Performance Benchmarks

Benchmarks such as ATTO and CrystalDiskMark help provide a quick look at the performance of the direct-attached storage device. The results translate to the instantaneous performance numbers that consumers can expect for specific workloads, but do not account for changes in behavior when the unit is subject to long-term conditioning and/or thermal throttling. Yet another use of these synthetic benchmarks is the ability to gather information regarding support for specific storage device features that affect performance.

Crucial claims read and write speeds of up to 1050 MBps. The numbers obtained in the ATTO benchmarks below reach very close to that number. ATTO benchmarking is restricted to a single configuration in terms of queue depth, and is only representative of a small sub-set of real-world workloads. It is likely that Crucial's quoted numbers are for a different queue depth. ATTO does allow the visualization of change in transfer rates as the I/O size changes, with optimal performance being reached around 2048 KB for a queue depth of 4. Any transfer size upwards of 128 KB is enough to give the impression of a saturated interface for mainstream users, though.

ATTO Benchmarks

CrystalDiskMark uses four different access traces for reads and writes over a configurable region size. Two of the traces are sequential accesses, while two are 4K random accesses. Internally, CrystalDiskMark uses the Microsoft DiskSpd storage testing tool. The 'Seq128K Q32T1' sequential traces use 128K block size with a queue depth of 32 from a single thread, while the '4K Q32T16' one does random 4K accesses with the same queue configuration, but from multiple threads. The 'Seq1M' traces use a 1MiB block size. The plain 'Rnd4K' one uses only a single queue and single thread . Comparing the '4K Q32T16' and '4K Q1T1' numbers can quickly tell us whether the storage device supports NCQ (native command queuing) / UASP (USB-attached SCSI protocol). If the numbers for the two access traces are in the same ballpark, NCQ / UASP is not supported. This assumes that the host port / drivers on the PC support UASP.

CrystalDiskMark Benchmarks

Sequential reads surpass Crucial's claims at a queue depth of 8, while sequential writes reach 1020 MBps. On the random access front, we see a marked increase in IOPS when moving from a queue depth of 1 to 32, indicating that NCQ is active and working well.

Competitive analysis will be dealt with in subsequent sections, but it makes sense to point out that the sequential numbers are not markedly different for the considered PSSDs. However, the SanDisk PSSDs employ a bridge-based solution. The PRO G40 uses a DRAM-equipped internal SSD, and the G-DRIVE includes a volatile write cache. These aspects combine to give the SanDisk PSSDs a distinct advantage in the high queue-depth random access traces. The Samsung T7 Shield also employs a bridge-based solution, albeit with a DRAM-less SSD platform. The high queue-depth random reads are better in the T7 Shield, but that platform / firmware doesn't seem to be optimized for writes with similar characteristics, and comes in with less than half the IOPS of the Crucial X9 Pro.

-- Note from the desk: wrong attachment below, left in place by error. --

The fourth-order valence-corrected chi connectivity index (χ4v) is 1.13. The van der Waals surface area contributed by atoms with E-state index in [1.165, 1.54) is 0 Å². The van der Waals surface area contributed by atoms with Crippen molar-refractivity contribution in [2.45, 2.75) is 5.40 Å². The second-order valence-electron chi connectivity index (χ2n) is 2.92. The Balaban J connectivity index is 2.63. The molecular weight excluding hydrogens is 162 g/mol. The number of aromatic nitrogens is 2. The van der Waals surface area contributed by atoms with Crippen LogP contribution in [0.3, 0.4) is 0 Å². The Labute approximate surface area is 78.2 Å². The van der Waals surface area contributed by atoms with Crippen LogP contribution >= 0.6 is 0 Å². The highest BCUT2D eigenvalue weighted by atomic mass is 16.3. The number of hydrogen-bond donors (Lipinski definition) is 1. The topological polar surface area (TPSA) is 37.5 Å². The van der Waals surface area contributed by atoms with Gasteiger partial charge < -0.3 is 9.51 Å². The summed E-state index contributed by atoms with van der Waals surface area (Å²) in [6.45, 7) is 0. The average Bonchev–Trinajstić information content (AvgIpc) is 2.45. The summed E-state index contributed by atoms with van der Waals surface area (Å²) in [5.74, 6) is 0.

AnandTech DAS Suite - Benchmarking for Performance Consistency

Our testing methodology for storage bridges / direct-attached storage units takes into consideration the usual use-case for such devices. The most common usage scenario is transfer of large amounts of photos and videos to and from the unit. Other usage scenarios include the use of the unit as a download or install location for games and importing files directly from it into a multimedia editing program such as Adobe Photoshop. Some users may even opt to boot an OS off an external storage device.

The AnandTech DAS Suite tackles the first use-case. The evaluation involves processing five different workloads:

  • AV: Multimedia content with audio and video files totalling 24.03 GB over 1263 files in 109 sub-folders
  • Home: Photos and document files totalling 18.86 GB over 7627 files in 382 sub-folders
  • BR: Blu-ray folder structure totalling 23.09 GB over 111 files in 10 sub-folders
  • ISOs: OS installation files (ISOs) totalling 28.61 GB over 4 files in one folder
  • Disk-to-Disk: Addition of 223.32 GB spread over 171 files in 29 sub-folders to the above four workloads (total of 317.91 GB over 9176 files in 535 sub-folders)


Except for the 'Disk-to-Disk' workload, each data set is first placed in a 29GB RAM drive, and a robocopy command is issue to transfer it to the external storage unit (formatted in exFAT for flash-based units, and NTFS for HDD-based units).